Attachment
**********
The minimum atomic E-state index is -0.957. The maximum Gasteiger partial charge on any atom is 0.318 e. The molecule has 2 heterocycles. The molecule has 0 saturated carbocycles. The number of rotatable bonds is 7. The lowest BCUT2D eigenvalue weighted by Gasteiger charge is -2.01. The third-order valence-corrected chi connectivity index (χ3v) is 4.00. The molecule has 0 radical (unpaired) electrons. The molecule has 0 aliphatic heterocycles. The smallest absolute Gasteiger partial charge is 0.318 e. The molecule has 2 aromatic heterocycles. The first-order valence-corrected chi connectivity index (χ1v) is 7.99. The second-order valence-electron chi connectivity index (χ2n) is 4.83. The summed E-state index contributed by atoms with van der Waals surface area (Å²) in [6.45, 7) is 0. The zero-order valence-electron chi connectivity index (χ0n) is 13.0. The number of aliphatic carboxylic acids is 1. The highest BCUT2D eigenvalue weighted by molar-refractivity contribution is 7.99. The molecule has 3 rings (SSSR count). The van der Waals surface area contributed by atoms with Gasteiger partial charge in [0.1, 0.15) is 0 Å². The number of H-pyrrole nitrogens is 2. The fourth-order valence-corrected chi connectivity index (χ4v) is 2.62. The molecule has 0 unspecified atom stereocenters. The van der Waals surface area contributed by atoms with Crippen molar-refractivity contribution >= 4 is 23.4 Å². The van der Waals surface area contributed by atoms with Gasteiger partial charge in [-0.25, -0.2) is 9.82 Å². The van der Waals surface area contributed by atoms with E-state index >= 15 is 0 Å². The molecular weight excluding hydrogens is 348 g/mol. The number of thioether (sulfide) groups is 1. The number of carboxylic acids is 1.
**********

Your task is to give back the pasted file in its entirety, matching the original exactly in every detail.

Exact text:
The minimum atomic E-state index is -0.957. The maximum Gasteiger partial charge on any atom is 0.318 e. The molecule has 2 heterocycles. The molecule has 0 saturated carbocycles. The number of rotatable bonds is 7. The lowest BCUT2D eigenvalue weighted by Gasteiger charge is -2.01. The third-order valence-corrected chi connectivity index (χ3v) is 4.00. The molecule has 0 radical (unpaired) electrons. The molecule has 0 aliphatic heterocycles. The smallest absolute Gasteiger partial charge is 0.318 e. The molecule has 2 aromatic heterocycles. The first-order valence-corrected chi connectivity index (χ1v) is 7.99. The second-order valence-electron chi connectivity index (χ2n) is 4.83. The summed E-state index contributed by atoms with van der Waals surface area (Å²) in [6.45, 7) is 0. The zero-order valence-electron chi connectivity index (χ0n) is 13.0. The number of aliphatic carboxylic acids is 1. The highest BCUT2D eigenvalue weighted by molar-refractivity contribution is 7.99. The molecule has 3 rings (SSSR count). The van der Waals surface area contributed by atoms with Gasteiger partial charge in [0.1, 0.15) is 0 Å². The number of H-pyrrole nitrogens is 2. The fourth-order valence-corrected chi connectivity index (χ4v) is 2.62. The molecule has 0 unspecified atom stereocenters. The van der Waals surface area contributed by atoms with Crippen molar-refractivity contribution >= 4 is 23.4 Å². The van der Waals surface area contributed by atoms with Gasteiger partial charge in [-0.25, -0.2) is 9.82 Å². The van der Waals surface area contributed by atoms with E-state index >= 15 is 0 Å². The molecular weight excluding hydrogens is 348 g/mol. The number of thioether (sulfide) groups is 1. The number of carboxylic acids is 1.